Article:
The results are mixed. That framing works well for some audiences and not for others. In developing countries, there was considerable receptivity to this framing—presumably because the linkages between ecosystems and human well-being are so readily apparent. Within the industrialized countries, there is often more resistance to the idea of, in some sense, putting a price tag on nature. In my view, though, there is less conflict between ethical and economic arguments than many critics assume. If we don’t make economic arguments and note benefits to human well-being when they clearly are justified, then we will fall short of goals for both conservation and human well-being.
Where the framing is taking hold, it is forming the basis for solutions. Payments for Ecosystem Services programs in South America are a good example, as is the emergence of carbon markets associated with forest conservation and agricultural practices.
What are some of the lessons learned from the assessment?
The biggest lesson was, not surprisingly, that ecosystem services are most relevant to decision makers at a landscape scale. Even though the global risks and threats are most compelling at the global scale and in the aggregate, it is not at the global scale that we can do much about the problem. In the Millennium Assessment, we sought to address this by carrying out a multiscale assessment with some global elements and some subglobal assessments, but this still didn’t provide decision makers at the scale of a state or county with the sort of actionable information that they needed. What’s really needed in the long run is for much more work to be done to provide ecosystem service information at these more local scales and then to periodically roll it up so we understand the global consequences and trends.
What should we be thinking about now, going forward?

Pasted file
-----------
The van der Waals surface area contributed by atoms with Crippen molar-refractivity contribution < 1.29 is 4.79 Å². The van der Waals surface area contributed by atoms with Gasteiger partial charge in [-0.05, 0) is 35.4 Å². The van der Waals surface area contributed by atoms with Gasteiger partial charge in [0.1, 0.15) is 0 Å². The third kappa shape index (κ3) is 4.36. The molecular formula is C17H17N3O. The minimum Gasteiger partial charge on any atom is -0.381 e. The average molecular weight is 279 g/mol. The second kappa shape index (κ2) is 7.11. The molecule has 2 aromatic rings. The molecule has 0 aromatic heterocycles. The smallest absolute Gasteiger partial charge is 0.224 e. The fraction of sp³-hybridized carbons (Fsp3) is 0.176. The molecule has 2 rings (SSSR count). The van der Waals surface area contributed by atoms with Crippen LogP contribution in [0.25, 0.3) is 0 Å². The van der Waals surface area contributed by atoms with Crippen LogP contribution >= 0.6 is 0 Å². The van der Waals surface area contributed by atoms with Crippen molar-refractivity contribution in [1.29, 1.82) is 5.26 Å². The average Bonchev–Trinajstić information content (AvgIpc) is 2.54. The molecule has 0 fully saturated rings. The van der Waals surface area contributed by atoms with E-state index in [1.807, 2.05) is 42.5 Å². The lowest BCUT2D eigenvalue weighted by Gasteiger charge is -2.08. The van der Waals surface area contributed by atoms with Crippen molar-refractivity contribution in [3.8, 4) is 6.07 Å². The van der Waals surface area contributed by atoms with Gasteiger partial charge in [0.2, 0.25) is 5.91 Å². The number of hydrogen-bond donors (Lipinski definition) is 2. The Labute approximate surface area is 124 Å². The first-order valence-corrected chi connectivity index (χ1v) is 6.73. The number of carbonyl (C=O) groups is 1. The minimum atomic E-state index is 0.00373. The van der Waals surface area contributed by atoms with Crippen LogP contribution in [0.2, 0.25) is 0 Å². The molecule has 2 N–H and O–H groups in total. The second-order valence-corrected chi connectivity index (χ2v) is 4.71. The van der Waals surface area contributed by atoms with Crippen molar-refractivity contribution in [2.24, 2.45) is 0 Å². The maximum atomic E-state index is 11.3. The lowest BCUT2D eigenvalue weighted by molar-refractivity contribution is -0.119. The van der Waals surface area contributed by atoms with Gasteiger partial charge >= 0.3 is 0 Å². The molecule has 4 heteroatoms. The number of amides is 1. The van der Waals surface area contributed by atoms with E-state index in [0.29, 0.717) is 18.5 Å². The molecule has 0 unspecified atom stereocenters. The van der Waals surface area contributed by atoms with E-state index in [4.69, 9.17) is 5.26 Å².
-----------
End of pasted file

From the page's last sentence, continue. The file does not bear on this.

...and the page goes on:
The most useful thing right now is to build up the examples where ecosystem service analyses have directly informed decision makers, who then become advocates for this type of analysis. There are many studies done by the scientific community. We still don’t have enough examples where decision makers—county, state, or federal government officials or corporate CEOs, for example—have used an ecosystem service analysis to come to a decision they wouldn’t have come to otherwise. There are certainly more examples of this today than ten years ago, but it is worrisome that there are still relatively few. We will know that the ecosystem services approach has succeeded when we are more likely to hear decision makers saying that this is important than we are to hear the scientists saying that it should be important.
Given the current state of the world and of ecosystem services, what changes are most critical in order to move toward a sustainable and desirable future for humanity?
At a macro level, one of the biggest constraints for many developing countries is weak governance and rule of law. Even if you had the right policies in place—and few countries do—there is often little hope that they could be enforced. And, in many countries, there remain fundamental problems associated with the recognition of rights to resources and land tenure that make it almost impossible to imagine successful management of ecosystem services. In developed countries, where there is better governance and rule of law, we still are not making wise trade-offs in our management of ecosystem services. Services with a market value are always given priority over nonmarket services at considerable cost to the public and to human well-being as well as to the environment. Whether through markets or regulations, steps need to be taken to elevate the priority given to these threatened ecosystem services. In addition, we clearly need to address climate change. This is already one of the greatest threats to ecosystems and their services and that threat is growing rapidly.